Recap of month so far
If it feels like we have had a lot of warm days so far in October, you’re not mistaken: Denver is now a not-insignificant +2.2℉ above normal for temperatures month-to-date. In fact, the last 7 consecutive days (including today) have featured well above-normal temperatures, and over this one-week period, we’re actually averaging a sizable 7.7℉ above normal.
What has caused this prolonged stretch of above normal temperatures? Quite simply, we’re in an amplified -- or “blocky” -- atmospheric pattern aloft, which has generally featured a trough to our west and a trough to our east, with a ridge overtop of us, in between. The downstream trough has prevented much movement in the jet stream, so we’ve been stuck with a plethora of ridging dominating our weather. These blocky patterns can be notoriously difficult to decay, and it looks like we’re in for at least another week of continued above normal temperatures and drier-than-normal conditions until then. (We’re running somewhat behind on precipitation for the month, as Denver International Airport (DIA) has reported 0.50” of rain so far this month, or ~49% of our normal total monthly amount, with approximately 65% of the month having already passed.)
The week ahead
There are few forcing mechanisms to push our current blocky jet stream configuration out of its current orientation. That said, we will have a very short-lived respite from above normal temperatures during the middle of this week as a weak trough of low pressure and associated cold front pushes through the area Tuesday night. That likely means our well-above normal high temperatures today and Tuesday (in the mid-to-upper 70s, which is >10℉ above normal) will be pushed to closer near 60℉ on Wednesday. Also, scattered showers may accompany this system late Tuesday into early Wednesday, but most models are quite bearish regarding precipitation potential in #Denver -- probably <0.10” of rain can be expected.
Behind this weak, and short-lived cold front, a ridge of high pressure will build into the area anew by Thursday into Friday, bringing temperatures right back up to well above-normal levels by late week into the weekend. In fact, I wouldn’t be shocked if we flirt with the 80 degree mark again by this coming weekend -- which would imply close to record-high temperatures once again.
Note forecast temperature anomalies over the next 10 days from the CFSv2 shows above-normal temperatures continuing.
What changes going forward?
We all know above-normal temperatures can’t last forever, and we are now beginning to see some indications that this warm, dry pattern over the western US may begin to break down towards the end of the month. This is a bit more technical, but we’re currently under a strong +PNA pattern, which favors a ridge over the western US; you can see, however, that teleconnection forecasts weaken the +PNA considerably over the next few days, and even suggest it may go negative by next week, which could support a turn to colder temperatures.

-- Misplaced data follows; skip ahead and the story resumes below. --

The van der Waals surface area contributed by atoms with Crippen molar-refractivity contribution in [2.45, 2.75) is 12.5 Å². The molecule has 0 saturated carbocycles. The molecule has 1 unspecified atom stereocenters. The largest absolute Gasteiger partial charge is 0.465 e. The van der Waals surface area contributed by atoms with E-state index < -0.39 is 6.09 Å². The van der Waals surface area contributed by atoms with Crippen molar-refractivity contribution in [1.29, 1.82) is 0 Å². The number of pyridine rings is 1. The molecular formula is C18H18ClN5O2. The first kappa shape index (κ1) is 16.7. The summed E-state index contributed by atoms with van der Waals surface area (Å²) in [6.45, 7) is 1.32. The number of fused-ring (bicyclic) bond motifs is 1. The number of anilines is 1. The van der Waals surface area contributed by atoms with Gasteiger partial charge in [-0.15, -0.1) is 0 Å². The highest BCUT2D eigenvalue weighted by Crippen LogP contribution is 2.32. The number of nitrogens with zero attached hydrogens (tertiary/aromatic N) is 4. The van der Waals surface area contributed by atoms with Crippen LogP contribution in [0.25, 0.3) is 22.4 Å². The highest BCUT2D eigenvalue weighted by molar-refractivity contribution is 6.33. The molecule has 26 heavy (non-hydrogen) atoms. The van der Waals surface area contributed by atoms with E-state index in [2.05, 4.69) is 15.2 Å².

As our +PNA begins to collapse, we can expect an upper-level trough developing off the coast of the western US. Indeed, all medium-range models do show an offshore trough by next weekend. Most models believe this trough will come ashore by around Monday of next week, but there are some fairly large differences in regards to timing, strength, and location of this trough. Those details will need to be sorted out before we can get a clearer image of exactly what effects this trough may have on weather around our neck of the woods. Here is a look at what the Canadian GEM control run is showing valid 6pm Sunday, October 26.
As such, the period next Monday through Wednesday may offer unsettled weather, with the possibility of cooler temperatures, more clouds, and the chance for some precipitation, particularly in the high country. It is too soon to know with any more confidence exactly how this trough will impact our weather, but we’ll probably have a much better handle by mid-week.
The end game?
I don’t think, however, that it is this trough the puts a decisive end to our warmer-than-normal pattern. Indeed, most models start to warm us up again by the middle of next week, as high pressure once again builds right back into the region. Our eyes will then be on the next upstream trough which is likely to pay us a visit during the first few days of November. I believe that it is this system which offers better chances for finally squelching our warmer-than-normal pattern, as well as bringing notably cooler temperatures and the chance for snow -- perhaps even on the Plains. In short, while it’s a ways out, I believe that the period November 1-3 needs to be monitored for possible impacts from a (deep?) trough aloft, which could finally bring central Colorado a taste of wintry weather!
Here is the latest Canadian ensemble control run valid 6pm on Saturday, November 1.
...we will surely be talking about this, probably higher-impact, trough in next week’s State of the Atmosphere! Until then, enjoy our continued warmer-than-normal temperatures, and the probability of a brief respite in the warmth early next week, before one last (perhaps brief, only a few days) stretch of mild temperatures before we head into November. Note that the CFSv2 shows cooler-than-normal temperatures attempting to establish themselves over the western US during days 10-15 (which would be the first week of November.)